Monday, May 31, 2004

Chinatown Chow

Hills are so nice after three years of seeing completely flat land. Here's the view from my home in San Francisco for the next 9 days. Greg is such a gracious host. And he has an awesome house! Kanji, Zed, and Travis... you're going to love it here!


On Saturday night I got together with Greg, Ben, Eric, and Darin, and went out to a great Vietnamese place. I'm sure other tables were wondering what the hell "invulnerability scrapper" and "bf aggro" meant. I was surrounded by gaymers. Damn it was nice. We then went out dancing. I don't remember the name of the place, but it had danceable music, which is enough for me. I even got to stealth-sandwich Darin with Ben. Good times. Oh, and the club was totally smoke-free, so for once I didn't smell like crap after a night of dancing. Sadly, I forgot my camera, so I didn't get pics of our first Boys' Night Out.

I spent Sunday morning in Chinatown. While searching through the aisles of one market, a surprise visitor made an appearance. At first I thought it was a stray that wandered in, then I saw the collar. The cat was very much at ease in the busy store, and even decided to take a nap on one of the boxes while I finished shopping.


The ingredients for the Sunday dinner of Tofu and Eggplant with Black Bean Sauce, Sweet and Sour Walnuts, Chai Pow Yu Spring Rolls, Vegetarian Goose, and Vegetarian Ham.


Here's some fresh yuba (bean curd skin), the film that is formed on the surface of heated soymilk as it cools. Dried yuba is common, but fresh, pliable yuba is not. If anywhere would have it, it would be San Fran's Chinatown, and I wasn't disappointed. My eyes aren't closed in the picture, I'm just looking down at how big the unwrapped sheet really is.


In Singapore and Taiwan, observant buddhists often abstain from meat on certain holidays. A very popular dish, especially on such days, is Vegetarian Goose. For that reason, it can even be found on the menus of some regular Chinese restaurants in those two countries, though in the US it is only found in specifically vegetarian ones. The "goose" is made first by marinating sheets of fresh bean curd skin, which are then rolled over a filling of chopped and marinated enoki and shiitake mushrooms.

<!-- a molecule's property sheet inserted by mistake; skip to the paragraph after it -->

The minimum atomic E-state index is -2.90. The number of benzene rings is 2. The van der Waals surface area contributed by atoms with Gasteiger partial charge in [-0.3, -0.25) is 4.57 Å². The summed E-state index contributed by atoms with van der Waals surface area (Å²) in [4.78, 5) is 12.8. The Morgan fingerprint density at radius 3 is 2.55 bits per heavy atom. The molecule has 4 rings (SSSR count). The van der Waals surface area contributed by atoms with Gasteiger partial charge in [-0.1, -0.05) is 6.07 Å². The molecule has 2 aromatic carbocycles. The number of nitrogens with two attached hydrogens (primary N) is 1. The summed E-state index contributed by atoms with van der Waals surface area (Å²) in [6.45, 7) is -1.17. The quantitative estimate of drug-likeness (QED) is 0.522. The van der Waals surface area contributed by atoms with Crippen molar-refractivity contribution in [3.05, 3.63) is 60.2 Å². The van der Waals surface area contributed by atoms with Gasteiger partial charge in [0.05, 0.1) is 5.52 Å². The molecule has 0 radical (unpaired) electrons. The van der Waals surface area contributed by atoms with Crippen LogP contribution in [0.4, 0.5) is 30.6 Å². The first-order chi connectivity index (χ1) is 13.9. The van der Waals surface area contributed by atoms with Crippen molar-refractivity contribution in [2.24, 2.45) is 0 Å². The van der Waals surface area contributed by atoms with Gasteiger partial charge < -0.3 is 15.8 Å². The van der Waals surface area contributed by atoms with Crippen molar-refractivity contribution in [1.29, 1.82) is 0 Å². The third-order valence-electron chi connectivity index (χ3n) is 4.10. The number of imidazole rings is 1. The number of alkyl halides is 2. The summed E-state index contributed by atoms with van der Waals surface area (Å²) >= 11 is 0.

After wrapping tightly, the roll is steamed for 15 minutes, then deep-fried.


Vegetarian Ham is another buddhist dish made from bean curd skin, but in this case dried bean curd skin, also known as bean sticks, are used. Here the sticks are soaking next to shiitake, while walnuts are being boiled to rid them of bitter tannins.


The rehydrated bean sticks are minced and marinated, laid out over a cloth (I used unbleached organic cotton fabric), then rolled into a sausage-like link and tied with twine. The roll is then placed in the steamer for 40 minutes. It's supposed to cool down slowly, but I was in a hurry, so I put it in the freezer for 20 min. Badly backlit and no flash... *sigh*


Chai Pow Yu (braised wheat gluten)


Wrapping a spring roll with a filling of minced carrots, celery, and chai pow yu


2 spring rolls met an untimely end due to unraveling before I wised up and clamped down on the seam when lowering them in.


Walnuts in a batter of glutinous rice flour and whole wheat pastry flour


Deep-frying the tofu before starting up the black bean sauce


Ben jumps in on the action after watching from the sidelines.


I love Chinatown!

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